Tuesday, January 6, 2009


[The following, the text of a spring 2007 fundraising speech on behalf of Mare Island's St. Peter's Chapel, is offered here as a re-introduction upon the re-opening of a long dormant website. Hopefully, it will answer in advance those who might ask: Who is this Vicki Gray? Where is she coming from?]

Once upon a time – actually, twice upon a time – I ran for city council in Vallejo. I had been energized by the efforts to save Mare Island. I lost, but Mare Island won…and so did we.

During my campaigns, one of my flyers asked "Who is Vicki Gray?" Having read it, one lady exclaimed "Your life reads like Forrest Gump's – always in the company of great people, on the edge of great events!" Yes, I did march with Martin. I did earn a Bronze Star in the Mekong Delta. In the Department of State, I did brief Secretaries of State and Presidents. I did earn a Ph.D and teach at the National Defense University. And once I was a man.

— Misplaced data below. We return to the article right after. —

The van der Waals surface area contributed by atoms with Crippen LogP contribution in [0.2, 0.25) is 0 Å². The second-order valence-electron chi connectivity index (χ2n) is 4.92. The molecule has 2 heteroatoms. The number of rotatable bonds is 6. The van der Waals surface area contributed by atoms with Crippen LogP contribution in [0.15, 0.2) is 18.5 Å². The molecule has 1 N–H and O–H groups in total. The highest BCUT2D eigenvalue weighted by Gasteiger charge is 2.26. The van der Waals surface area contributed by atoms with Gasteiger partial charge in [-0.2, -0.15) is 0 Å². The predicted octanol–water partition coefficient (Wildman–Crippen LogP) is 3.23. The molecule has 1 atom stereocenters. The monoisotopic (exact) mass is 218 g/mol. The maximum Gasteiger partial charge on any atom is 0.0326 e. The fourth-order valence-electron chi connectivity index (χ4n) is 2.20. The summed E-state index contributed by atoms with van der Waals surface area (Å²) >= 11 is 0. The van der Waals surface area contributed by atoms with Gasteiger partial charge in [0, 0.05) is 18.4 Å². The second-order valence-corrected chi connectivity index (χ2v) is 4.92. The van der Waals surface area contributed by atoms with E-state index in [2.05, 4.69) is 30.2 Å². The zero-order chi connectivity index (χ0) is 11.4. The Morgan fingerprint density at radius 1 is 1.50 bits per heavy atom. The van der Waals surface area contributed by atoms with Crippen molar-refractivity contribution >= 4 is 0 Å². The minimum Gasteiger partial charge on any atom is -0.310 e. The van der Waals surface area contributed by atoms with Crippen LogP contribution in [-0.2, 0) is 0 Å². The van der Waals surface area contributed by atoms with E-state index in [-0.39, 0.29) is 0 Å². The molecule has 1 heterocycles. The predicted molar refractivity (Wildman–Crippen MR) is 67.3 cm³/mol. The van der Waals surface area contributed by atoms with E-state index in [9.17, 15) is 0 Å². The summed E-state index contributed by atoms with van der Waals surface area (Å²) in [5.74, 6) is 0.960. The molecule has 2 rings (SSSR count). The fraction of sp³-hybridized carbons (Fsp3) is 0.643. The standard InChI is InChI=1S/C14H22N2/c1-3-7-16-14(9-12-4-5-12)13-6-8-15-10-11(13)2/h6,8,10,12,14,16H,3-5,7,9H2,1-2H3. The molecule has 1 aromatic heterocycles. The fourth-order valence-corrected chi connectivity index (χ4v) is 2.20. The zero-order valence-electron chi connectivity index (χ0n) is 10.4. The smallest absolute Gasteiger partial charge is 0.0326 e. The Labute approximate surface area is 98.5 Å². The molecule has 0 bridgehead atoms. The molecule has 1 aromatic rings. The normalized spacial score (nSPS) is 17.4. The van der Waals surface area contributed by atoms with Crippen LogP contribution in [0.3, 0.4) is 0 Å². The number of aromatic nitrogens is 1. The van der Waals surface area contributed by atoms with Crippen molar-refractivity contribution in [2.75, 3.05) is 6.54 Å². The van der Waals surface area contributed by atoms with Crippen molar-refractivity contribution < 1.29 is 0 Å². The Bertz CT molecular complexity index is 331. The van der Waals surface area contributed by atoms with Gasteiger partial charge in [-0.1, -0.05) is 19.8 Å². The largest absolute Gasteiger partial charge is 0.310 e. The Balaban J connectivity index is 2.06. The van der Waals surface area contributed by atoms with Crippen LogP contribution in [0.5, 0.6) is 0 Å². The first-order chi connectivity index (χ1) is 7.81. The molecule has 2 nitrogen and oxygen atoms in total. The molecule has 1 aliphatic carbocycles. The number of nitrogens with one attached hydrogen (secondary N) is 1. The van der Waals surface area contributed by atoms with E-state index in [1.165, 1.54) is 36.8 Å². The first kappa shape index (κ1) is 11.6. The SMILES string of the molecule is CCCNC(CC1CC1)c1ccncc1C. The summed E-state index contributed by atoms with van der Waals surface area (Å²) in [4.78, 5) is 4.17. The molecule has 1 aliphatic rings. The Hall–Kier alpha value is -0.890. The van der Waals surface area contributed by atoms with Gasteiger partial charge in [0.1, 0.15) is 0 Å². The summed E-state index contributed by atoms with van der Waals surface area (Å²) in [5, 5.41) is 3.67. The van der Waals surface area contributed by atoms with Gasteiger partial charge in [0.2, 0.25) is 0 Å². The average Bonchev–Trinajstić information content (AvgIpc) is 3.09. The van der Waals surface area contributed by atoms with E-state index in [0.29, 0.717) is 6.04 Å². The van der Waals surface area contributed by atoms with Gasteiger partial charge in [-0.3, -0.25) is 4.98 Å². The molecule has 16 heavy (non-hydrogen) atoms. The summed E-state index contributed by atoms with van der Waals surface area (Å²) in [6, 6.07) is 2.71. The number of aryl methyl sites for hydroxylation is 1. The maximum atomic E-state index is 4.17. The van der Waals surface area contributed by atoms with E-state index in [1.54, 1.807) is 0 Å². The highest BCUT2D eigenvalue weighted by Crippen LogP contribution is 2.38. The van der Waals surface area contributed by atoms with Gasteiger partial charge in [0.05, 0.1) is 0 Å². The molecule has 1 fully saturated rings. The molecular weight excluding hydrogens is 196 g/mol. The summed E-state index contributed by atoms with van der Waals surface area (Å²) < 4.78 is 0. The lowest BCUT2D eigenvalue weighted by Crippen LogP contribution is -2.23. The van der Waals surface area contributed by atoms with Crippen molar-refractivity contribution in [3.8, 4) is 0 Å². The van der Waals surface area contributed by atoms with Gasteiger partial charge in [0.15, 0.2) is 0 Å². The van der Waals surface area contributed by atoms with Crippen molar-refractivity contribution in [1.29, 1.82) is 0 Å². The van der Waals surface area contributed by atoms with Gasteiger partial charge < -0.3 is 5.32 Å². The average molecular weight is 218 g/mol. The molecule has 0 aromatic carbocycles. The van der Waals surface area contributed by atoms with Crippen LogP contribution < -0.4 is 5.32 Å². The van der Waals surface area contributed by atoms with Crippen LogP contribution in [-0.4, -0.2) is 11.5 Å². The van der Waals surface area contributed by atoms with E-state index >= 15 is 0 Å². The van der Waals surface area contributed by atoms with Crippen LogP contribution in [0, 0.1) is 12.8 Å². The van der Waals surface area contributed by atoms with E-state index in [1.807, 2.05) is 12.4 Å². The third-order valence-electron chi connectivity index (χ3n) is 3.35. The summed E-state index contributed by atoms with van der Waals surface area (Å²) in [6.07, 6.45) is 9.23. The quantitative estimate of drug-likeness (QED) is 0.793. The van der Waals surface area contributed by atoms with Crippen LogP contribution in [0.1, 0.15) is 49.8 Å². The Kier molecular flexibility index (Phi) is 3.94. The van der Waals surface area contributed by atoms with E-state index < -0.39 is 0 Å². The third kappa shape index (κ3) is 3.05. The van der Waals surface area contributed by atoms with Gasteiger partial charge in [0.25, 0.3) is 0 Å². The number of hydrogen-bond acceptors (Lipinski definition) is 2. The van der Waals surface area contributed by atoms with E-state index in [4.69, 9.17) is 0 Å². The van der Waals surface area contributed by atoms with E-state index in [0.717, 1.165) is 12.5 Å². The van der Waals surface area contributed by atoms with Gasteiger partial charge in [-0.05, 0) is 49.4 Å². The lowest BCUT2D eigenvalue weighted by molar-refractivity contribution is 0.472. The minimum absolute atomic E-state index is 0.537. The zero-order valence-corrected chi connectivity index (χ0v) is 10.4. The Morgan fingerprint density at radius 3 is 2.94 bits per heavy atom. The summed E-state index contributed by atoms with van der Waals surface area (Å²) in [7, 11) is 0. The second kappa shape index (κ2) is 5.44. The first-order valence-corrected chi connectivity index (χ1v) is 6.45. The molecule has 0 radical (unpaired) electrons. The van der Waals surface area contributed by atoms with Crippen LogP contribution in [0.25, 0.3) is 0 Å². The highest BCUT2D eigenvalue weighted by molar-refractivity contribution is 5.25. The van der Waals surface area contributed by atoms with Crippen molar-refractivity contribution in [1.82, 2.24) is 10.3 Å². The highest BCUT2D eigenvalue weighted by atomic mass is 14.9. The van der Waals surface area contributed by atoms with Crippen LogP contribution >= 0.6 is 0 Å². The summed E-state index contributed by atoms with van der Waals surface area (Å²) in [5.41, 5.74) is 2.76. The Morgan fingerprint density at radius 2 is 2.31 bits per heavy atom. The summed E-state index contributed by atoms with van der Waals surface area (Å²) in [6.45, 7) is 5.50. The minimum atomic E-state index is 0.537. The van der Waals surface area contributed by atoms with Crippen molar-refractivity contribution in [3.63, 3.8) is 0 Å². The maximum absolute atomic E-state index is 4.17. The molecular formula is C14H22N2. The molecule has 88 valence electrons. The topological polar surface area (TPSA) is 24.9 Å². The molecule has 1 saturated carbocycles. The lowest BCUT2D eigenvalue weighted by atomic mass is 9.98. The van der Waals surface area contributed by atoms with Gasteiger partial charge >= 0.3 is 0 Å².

But you know all that. Is that, however, all there is to Vicki Gray? To any person? A resume…of things we did? Are we what we do? Or who we are?

Those are all questions that were swirling in my head when Myrna asked me to speak today and say something about myself and a life so shaped by the Navy and the Church. And, so, the title: "From Destroyer Deck to Pulpit." It's a title I cribbed – shamelessly - from Martin Niemoeller, a World War I submarine commander who became a leader of the Confessing Church in Hitler's Germany. On the eve of being sent off to Dachau, he wrote a book called From Submarine to Pulpit. He has always been a hero of mine.

Another hero of mine and one of my favorite theologians is the Greek poet Nikos Kazantzakis. Toward the close of his autobiography, Report to Greco, he describes "three kinds of souls, three kinds of prayers. One: I am a bow in your hands, lord. Draw me lest I rot. Two: Do not overdraw, Lord. I shall break. Three: Overdraw me, and who cares if I break! Choose!" I guess I fall into the third category, though the choices were not mine, but God's.

Today, I'd like to talk about those choices – God's choices – the events, the strains, the losses – that have made me – for better or for worse - who I am.